Last week, and for the seventh consecutive year, Investec Asset Management held its Investec Global Insights 2014 conference in London, bringing together more than 220 professionals from around the world.
Clients from Latin America, United States, Asia, Europe and the UK, from first class institutions like UBS, Citi and Morgan Stanley, amongst others, met in the English capital to work through key issues and drivers of the various investment markets, where they had the opportunity to meet the company’s leading portfolio managers.
The asset management company invited an externalspeaker for the first time, and after a few words of welcome from Investec AM’s managing director, Richard Garland, Peter Oppenheimer, Chief Global Equities Strategist at Morgan Stanley, signaled the start of the event. The conference was marked by an atmosphere of nervousness among the attendees after recent market events; with the S&P reaching all time intraday highs, the general lowering of expectations for growth, and rising deflation after the reduction of inflationary pressures.
For Oppenheimer, “these movements are not consistent with normal cycles. We are in an environment of relatively low growth, although it is true that companies have cash to spend. Their relative valuations will serve as support for equities. Growth in emerging markets will be key, but differentiation is to be expected.”
When Garland launched the audience a question as to which is the preferred region in which to invest in equities, most argued for Europe. The South African firm is also positive with European equities, while acknowledging that there is a need to be selective. “What is clear is that none of our managers are buying ‘plain vanilla’ companies, says Philip Saunders, Co-Head of Multi-Asset. Meanwhile, James Hand, Co-Head for 4Factor Equities, is confident that interesting opportunities are to be found in Scandinavia and Germany, while he leaves the UK out of his radar screen. Clyde Rossouw, Head of Quality, is committed to global European businesses that are making part of their bottom-line externally and he acknowledges that Nespresso is currently his favorite bet.
John Stopford, co-head of the Multi-Asset team, was on hand to try to provide an answer together with his colleagues, to the difficult question of whether it’s possible to find sustainable sources of income, as low interest rates policies have hindered the returns of the safest assets. The search for yield will be supported by demographic issues, policies of low interest rates and low volatility. So, how do we generate income without taking risks?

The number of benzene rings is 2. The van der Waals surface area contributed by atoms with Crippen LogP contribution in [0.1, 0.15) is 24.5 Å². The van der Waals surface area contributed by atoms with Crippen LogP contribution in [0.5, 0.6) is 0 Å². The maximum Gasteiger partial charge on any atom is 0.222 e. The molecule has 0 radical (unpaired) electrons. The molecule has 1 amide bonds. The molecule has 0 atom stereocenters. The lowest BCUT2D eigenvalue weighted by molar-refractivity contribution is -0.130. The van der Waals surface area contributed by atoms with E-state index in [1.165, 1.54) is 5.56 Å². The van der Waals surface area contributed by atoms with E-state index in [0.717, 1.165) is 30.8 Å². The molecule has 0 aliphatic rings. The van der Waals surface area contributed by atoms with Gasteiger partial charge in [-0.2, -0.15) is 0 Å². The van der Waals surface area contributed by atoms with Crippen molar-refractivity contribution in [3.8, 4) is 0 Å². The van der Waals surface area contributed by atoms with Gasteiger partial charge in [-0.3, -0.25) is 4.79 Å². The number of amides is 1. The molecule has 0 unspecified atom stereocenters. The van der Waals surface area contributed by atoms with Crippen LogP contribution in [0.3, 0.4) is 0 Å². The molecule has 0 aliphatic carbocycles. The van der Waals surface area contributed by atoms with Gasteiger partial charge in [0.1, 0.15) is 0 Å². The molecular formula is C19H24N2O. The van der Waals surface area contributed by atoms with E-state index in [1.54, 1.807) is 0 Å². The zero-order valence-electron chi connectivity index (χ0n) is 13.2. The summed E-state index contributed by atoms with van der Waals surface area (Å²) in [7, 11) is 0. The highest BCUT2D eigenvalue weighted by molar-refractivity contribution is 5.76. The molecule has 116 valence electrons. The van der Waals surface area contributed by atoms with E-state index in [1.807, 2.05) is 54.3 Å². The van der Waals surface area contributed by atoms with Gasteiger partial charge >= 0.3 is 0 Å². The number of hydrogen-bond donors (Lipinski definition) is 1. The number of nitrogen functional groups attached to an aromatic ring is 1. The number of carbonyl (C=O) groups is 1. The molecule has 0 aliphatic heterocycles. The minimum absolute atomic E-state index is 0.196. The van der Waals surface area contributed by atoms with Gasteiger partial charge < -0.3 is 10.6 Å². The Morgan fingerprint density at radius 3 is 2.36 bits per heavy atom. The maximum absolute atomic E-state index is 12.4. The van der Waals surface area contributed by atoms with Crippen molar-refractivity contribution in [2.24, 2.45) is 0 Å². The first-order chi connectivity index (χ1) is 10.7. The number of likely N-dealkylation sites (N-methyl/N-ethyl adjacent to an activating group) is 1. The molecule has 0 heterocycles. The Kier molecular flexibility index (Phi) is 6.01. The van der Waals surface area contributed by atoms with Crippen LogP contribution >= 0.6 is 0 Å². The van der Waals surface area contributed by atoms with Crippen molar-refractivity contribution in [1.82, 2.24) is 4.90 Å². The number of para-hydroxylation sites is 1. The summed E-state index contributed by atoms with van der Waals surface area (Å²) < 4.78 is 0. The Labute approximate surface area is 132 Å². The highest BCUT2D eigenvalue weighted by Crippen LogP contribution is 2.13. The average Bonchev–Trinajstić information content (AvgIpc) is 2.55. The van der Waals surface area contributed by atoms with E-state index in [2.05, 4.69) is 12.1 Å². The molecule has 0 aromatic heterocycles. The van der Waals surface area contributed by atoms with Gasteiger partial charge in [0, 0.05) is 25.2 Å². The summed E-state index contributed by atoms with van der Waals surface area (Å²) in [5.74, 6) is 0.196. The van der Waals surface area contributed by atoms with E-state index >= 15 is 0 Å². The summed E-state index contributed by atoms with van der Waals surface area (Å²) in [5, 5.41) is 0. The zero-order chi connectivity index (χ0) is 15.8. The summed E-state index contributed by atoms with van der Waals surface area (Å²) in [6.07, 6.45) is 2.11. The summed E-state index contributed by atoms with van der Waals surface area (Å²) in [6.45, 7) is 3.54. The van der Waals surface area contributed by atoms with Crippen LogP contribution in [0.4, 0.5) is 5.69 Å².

According to Stopford, credit seems to be the most vulnerable asset. Yields on corporate bonds are close to touching the lowest levels historically, and they are susceptible to an increase in both yields on government bonds and volatility. Furthermore, over exposure to high-yield market makes it unstable and prone to sufferingwhen the time comes to absorb significant volumes of sales, which would result in a lack of liquidity.
The expert assures that credit tends tosell before shares. In previous cycles, six to 18 months have elapsed before the peak in equities.
Profits are usually the driving force behind equities, moving largely to the rhythm of the economic cycle. Credit spreads are closely linked to the uncertainty in profits and volatility. Uncertainty tends to increase as we approach the end of the cycle.
“The equity market is likely to still have some way to go. Unlike bonds, stock returns are quite high by historical standards. Even so, we are at a favorable moment for equities, in an environment where profits are improving,” said Stopford. “In addition, dividends and growth thereof are likely to remain important drivers for investment in a world of relatively low growth,” he adds.
Meanwhile, Alex Moss, Real Estate consultant, says that the housing sector remains a good source of income. “The cash flow of companies within this sector is improving in general terms and its dividend yield is growing. They also have strong balance sheets and relatively low levels of debt.”
During thepanel, Victoria Harling, portfolio manager for Emerging Markets Corporate Debt, claimed that emerging bonds in local currency offer better value than in hard currency, as they are vulnerable to a widening of credit spreads in developed countries. “In addition, local currency bonds are trading at a decent premium if we analyze historical returns. Emerging currencies are cheap, but not outrageously so, so it makes sense to use them to finance exposure to the Euro or other non-USD currencies.”
In short,managers at Investec Asset Management consider that a wisely built and actively managed portfolio can reduce risk.
And,how can that be achieved? The management company recommends a diversified portfolio, choosing stocks with low beta, managing the risk of bond duration, and covering the risk tactically when it appears markedly.